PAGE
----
?
Solved

Stolen Computer Recovery

Posted on 2014-03-17
5
Medium Priority
?
159 Views
Last Modified: 2014-08-16
I'm attempting to help a client recover a stolen computer. It's a Macbook Pro running OSX 10.8

I've managed to get the IP address of the thief (gmail logged in when launching the browser.) This information has been given to the local police department for them to request information from the ISP.

70.63.49.177
*Please do not do anything that might alert the thief or cause legal issues*

I would like to gather as much information as possible to provide the police (i.e. physical address, name, phone number)

A ping shows that the computer is still online, but a scan for open ports shows none open. The user hasn't launched Chrome, otherwise I could track his browser activity.

What are some ways I can gather more information?
0
Comment
Question by:MrComputerIT
[X]
Welcome to Experts Exchange

Add your voice to the tech community where 5M+ people just like you are talking about what matters.

  • Help others & share knowledge
  • Earn cash & points
  • Learn & ask questions
  • 3
  • 2
5 Comments
 
LVL 35

Expert Comment

by:Dan Craciun
ID: 39936086
The *nix way would be to just ssh into it, but I don't know if it's active and configured into that laptop.

HTH,
Dan
0
 

Author Comment

by:MrComputerIT
ID: 39936092
Port 22 shows closed. Though all ports show closed, so I imagine its a router firewall or something?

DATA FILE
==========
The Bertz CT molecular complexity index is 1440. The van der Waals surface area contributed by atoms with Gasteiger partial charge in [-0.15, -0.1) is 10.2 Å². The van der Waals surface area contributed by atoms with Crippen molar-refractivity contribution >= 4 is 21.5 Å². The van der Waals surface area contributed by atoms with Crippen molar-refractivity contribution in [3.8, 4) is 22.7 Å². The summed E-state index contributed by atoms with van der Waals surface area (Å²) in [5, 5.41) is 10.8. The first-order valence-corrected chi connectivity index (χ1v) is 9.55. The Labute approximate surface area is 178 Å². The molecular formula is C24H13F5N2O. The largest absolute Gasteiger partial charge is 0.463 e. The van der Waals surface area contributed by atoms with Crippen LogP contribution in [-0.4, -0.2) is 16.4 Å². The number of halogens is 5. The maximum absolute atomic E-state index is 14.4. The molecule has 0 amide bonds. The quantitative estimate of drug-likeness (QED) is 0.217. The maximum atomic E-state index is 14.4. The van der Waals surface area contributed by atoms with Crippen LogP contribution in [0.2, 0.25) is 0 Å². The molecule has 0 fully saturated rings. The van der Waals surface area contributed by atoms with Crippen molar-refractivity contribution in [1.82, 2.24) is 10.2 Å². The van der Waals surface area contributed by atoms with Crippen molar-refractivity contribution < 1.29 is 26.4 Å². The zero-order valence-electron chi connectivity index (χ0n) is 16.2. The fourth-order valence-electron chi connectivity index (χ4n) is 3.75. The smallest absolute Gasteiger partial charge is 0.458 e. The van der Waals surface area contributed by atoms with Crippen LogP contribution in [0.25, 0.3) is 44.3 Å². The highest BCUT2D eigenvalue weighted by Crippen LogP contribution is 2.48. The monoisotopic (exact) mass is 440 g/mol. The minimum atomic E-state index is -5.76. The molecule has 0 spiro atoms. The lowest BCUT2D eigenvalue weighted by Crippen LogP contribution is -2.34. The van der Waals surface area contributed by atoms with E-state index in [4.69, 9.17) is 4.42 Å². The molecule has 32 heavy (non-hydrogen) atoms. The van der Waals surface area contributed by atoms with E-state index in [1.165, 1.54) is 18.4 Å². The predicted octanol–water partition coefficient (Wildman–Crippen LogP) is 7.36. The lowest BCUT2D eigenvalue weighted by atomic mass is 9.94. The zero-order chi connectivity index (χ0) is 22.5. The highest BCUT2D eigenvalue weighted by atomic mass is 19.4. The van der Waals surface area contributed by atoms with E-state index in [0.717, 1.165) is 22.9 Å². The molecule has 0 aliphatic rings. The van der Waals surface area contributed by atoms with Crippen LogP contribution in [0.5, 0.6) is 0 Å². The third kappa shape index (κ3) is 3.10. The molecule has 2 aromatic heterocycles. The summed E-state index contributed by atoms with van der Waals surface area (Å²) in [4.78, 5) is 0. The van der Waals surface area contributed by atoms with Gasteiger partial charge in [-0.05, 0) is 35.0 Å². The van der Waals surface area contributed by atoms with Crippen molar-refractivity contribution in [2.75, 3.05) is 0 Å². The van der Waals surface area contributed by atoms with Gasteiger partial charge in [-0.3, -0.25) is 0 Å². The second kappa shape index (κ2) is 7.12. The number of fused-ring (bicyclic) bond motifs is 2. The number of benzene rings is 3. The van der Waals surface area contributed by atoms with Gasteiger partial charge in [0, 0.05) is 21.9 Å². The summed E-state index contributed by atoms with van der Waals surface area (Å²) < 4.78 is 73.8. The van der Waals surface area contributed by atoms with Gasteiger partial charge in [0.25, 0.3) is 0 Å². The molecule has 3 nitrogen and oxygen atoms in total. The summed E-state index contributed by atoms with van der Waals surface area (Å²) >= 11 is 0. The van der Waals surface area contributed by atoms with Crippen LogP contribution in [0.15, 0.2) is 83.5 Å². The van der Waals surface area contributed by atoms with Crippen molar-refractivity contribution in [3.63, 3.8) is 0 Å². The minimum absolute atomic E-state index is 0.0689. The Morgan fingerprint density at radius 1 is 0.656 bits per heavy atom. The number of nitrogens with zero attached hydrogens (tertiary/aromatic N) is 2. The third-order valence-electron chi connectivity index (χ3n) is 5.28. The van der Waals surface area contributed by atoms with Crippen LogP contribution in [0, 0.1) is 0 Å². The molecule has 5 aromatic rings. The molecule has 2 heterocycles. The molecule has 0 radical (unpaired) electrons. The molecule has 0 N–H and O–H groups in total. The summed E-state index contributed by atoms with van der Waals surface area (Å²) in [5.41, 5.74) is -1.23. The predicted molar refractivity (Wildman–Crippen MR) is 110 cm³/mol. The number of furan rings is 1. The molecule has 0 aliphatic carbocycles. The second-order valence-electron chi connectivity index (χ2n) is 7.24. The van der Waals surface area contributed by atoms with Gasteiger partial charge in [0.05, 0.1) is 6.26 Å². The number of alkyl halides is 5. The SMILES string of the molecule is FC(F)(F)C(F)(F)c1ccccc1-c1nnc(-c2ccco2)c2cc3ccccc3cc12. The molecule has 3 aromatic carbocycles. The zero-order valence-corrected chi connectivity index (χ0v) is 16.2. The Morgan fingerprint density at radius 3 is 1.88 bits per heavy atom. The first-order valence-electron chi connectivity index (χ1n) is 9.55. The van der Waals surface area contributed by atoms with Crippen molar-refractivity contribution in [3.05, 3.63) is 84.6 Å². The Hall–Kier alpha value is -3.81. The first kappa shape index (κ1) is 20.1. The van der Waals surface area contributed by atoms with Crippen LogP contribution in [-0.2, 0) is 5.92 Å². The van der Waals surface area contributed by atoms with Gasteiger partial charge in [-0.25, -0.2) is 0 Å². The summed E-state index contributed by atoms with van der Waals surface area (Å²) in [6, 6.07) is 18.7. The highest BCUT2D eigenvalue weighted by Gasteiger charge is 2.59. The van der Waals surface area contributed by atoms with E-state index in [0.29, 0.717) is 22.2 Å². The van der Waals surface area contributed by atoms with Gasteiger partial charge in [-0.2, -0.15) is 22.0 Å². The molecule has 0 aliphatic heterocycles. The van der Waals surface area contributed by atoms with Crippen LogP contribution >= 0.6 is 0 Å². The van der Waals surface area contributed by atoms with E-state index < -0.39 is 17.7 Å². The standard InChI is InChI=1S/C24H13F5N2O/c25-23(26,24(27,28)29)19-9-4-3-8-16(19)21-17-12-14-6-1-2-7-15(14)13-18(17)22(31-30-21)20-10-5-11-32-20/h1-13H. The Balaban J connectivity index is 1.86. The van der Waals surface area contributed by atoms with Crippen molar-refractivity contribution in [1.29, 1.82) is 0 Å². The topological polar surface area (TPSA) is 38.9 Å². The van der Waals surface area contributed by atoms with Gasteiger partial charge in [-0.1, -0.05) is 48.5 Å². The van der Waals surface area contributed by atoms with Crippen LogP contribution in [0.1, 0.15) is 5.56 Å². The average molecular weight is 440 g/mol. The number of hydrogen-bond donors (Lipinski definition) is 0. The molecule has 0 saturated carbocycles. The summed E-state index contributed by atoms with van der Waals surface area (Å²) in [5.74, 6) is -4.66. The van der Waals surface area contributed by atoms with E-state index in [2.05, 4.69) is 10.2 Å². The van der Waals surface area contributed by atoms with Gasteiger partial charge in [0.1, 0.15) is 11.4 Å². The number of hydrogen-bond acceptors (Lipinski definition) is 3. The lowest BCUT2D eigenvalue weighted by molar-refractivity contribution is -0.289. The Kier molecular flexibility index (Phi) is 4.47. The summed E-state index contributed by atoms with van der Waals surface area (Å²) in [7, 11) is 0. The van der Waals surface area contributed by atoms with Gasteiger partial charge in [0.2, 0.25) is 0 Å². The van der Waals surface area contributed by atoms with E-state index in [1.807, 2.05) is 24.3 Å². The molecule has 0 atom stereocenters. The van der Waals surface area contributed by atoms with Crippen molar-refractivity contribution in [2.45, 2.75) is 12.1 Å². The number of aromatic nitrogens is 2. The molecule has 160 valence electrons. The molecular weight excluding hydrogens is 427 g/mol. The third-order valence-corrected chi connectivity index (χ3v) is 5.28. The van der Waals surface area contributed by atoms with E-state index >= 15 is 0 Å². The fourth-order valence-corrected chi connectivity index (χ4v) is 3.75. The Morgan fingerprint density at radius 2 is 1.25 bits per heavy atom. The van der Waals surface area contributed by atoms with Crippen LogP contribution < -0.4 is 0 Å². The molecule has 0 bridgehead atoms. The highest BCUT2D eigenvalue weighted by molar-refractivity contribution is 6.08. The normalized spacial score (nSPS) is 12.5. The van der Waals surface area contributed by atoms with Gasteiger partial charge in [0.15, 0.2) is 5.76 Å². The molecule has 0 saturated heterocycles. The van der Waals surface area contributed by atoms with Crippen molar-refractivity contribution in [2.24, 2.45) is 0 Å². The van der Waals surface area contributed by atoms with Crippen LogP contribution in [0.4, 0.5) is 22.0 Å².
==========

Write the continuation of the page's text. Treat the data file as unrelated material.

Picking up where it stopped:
0
 
LVL 35

Expert Comment

by:Dan Craciun
ID: 39936096
Probably. If it's in a household somewhere, the router will block all ports by default.
0
 

Author Comment

by:MrComputerIT
ID: 39936124
Is there a way I can "listen" to any of the network activity? Might be able to gather something useful from Facebook URL or something.
0
 
LVL 35

Accepted Solution

by:
Dan Craciun earned 2000 total points
ID: 39936154
The police can request from the ISP that owns that IP (Time Warner, from the ip location search) the address for the customer that had that IP at that particular time.

They can also request from Facebook (or Google, or Yahoo etc) the accounts that were accessed using that IP, but I don't know if those companies are forced to respond.
0

Featured Post

Threat Trends for MSPs to Watch

See the findings.
Despite its humble beginnings, phishing has come a long way since those first crudely constructed emails. Today, phishing sites can appear and disappear in the length of a coffee break, and it takes more than a little know-how to keep your clients secure.

Question has a verified solution.

If you are experiencing a similar issue, please ask a related question

Transferring data across the virtual world became simpler but protecting it is becoming a real security challenge.  How to approach cyber security  in today's business world!
In this article, we’ll look at how to deploy ProxySQL.
If you're a developer or IT admin, you’re probably tasked with managing multiple websites, servers, applications, and levels of security on a daily basis. While this can be extremely time consuming, it can also be frustrating when systems aren't wor…
We’ve all felt that sense of false security before—locking down external access to a database or component and feeling like we’ve done all we need to do to secure company data. But that feeling is fleeting. Attacks these days can happen in many w…
Suggested Courses

650 members asked questions and received personalized solutions in the past 7 days.

Join the community of 500,000 technology professionals and ask your questions.

Join & Ask a Question